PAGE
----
Older drivers 'aren't dangerous'
- Institute of Advanced Motorists survey
- Statistics show older drivers are among safest
- Government still plans stronger regulation
Drivers over the age of 70 are significantly safer than those under 30 and as safe as middle-aged motorists, according to a report by the Institute of Advanced Motorists (IAM) motoring trust.
At present, the Government is considering introducing compulsory eyesight and driving ability tests for motorists over the age of 75.
The IAM study shows that as car drivers grow older, the become less of a risk to other road users and less likely to be injured in road accidents themselves.
However, any injuries they sustain are likely to be more sever due to age-related frailty.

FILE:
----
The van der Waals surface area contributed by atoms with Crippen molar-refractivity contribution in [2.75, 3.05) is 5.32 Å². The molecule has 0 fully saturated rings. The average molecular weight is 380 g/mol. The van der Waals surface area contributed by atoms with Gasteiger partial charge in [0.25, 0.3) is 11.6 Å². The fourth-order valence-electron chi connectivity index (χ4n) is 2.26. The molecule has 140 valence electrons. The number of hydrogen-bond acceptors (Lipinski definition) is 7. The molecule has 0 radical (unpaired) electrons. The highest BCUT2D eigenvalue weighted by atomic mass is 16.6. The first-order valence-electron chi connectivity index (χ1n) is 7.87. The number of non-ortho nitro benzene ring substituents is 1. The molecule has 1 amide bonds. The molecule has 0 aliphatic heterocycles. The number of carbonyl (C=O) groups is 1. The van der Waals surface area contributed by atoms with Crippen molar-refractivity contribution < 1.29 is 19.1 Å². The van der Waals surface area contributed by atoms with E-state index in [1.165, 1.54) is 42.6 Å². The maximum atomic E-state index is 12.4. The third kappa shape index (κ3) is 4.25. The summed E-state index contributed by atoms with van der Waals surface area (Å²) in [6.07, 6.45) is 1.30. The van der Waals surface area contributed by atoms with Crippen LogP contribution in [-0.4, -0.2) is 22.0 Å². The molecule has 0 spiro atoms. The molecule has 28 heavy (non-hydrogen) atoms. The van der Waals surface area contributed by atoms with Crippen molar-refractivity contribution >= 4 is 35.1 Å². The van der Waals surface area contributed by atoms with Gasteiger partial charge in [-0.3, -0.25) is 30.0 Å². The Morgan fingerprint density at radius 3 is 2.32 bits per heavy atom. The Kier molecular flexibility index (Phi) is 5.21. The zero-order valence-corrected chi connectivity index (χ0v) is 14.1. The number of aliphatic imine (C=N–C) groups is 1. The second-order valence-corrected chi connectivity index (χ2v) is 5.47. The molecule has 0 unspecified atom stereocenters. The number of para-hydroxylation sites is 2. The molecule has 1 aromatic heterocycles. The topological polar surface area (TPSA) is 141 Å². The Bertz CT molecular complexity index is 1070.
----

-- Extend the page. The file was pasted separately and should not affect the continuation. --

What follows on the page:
Neil Greig, director of the IAM Motoring Trust, said: 'All too often, older drivers are criticised for poor driving standards and for being a danger on our roads. The statistics explode that myth.
'Older drivers have a wealth of motoring experience and knowledge and the vast majority self-regulate their driving in relation to their ability.'
By 2021, there will be an estimated three million drivers over the age of 70 on Britain's roads.
Drivers must renew their licences at the age of 70 and every three years thereafter. The applicant is legally obliged to tell the DVLA of any condition that could impair their ability behind the wheel.
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